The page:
In the first attempt, they missed by minutes. Yesterday, with Matt Humphries as skipper, crew members with disability blended smoothly with colleagues from the Youth Challenge. They were ahead of schedule as they passed the southernmost St Catherine's Point but the wind died on them at Bembridge on the eastern end of the island and they ground to a halt. It can only be a matter of time before the conditions conspire to success, but an even more pressing need is for up to pounds 750,000 in sponsorship to pay for the 32,000-mile campaign.
Time may also run out for them if Intrum Justitia, the all-European yacht skippered by Sweden's Roger Nilson, makes a similar attempt after being launched in Southampton today. Meanwhile, Dennis Conner's entry, Winston, is close to completion in Venice. Brad Butterworth, the co-skipper, has the builder of Steinlager, Tim Gurr, and one of the senior shore team ministering to Stars & Stripes, Mick Harvey, overseeing the building of the Bruce Farr-designed boat.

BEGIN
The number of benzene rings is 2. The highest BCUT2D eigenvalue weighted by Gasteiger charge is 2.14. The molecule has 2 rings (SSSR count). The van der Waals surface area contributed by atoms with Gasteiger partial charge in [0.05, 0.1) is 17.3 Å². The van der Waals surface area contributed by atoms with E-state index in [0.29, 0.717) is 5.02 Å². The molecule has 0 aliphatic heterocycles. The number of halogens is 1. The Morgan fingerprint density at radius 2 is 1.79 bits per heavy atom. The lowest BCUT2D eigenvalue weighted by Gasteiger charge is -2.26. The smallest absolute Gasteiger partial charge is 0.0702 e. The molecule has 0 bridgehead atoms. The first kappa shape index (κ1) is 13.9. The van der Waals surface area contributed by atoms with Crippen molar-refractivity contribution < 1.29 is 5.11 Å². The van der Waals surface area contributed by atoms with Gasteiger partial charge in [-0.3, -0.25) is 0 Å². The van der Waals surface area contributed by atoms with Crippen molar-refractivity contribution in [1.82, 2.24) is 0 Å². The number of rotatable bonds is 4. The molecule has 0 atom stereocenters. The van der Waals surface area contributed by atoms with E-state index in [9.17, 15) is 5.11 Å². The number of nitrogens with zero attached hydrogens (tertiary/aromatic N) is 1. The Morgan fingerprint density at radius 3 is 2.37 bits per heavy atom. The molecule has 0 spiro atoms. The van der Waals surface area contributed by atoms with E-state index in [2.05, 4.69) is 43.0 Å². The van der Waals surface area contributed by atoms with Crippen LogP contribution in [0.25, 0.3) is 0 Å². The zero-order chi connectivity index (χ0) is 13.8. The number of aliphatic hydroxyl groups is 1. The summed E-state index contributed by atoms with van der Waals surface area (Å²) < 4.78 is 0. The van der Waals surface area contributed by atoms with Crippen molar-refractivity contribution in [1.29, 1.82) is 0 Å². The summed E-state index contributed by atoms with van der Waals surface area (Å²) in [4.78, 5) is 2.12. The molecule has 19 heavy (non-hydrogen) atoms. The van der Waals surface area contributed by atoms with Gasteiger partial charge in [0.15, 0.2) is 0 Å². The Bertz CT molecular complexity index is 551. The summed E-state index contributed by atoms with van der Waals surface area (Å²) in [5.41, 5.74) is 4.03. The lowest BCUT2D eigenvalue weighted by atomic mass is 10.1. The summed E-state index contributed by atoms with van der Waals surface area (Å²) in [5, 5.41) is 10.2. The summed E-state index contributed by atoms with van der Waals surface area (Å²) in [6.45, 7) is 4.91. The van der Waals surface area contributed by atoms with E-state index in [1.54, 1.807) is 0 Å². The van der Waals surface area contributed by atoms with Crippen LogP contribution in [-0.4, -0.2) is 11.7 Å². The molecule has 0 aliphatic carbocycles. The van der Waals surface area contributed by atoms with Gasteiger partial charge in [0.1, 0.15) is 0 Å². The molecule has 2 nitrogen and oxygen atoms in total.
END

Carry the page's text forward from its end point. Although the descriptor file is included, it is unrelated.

Lean and mean describes a yacht that has nearly half the space below decks shut off, will require the crew to crawl around on their hands and knees, has the navigator shut away in a vertical sarcophagus and has such flat, low decks open to the waves that Butterworth warns 'anytime a wave comes over, you're going to cop it'.
Three miles away, the Italian yacht, Brooksfield, has a new stern, and a new keel to replace the one that nearly dropped off and relaunches next week. New Zealand's Chris Dickson, who is competing for Japan, is still to make a choice between two boats, one by Farr, the other by John Swarbrick.
An all-women crew from the United States has bought the first of two yachts built for New Zealand's Yamaha syndicate.Reuse content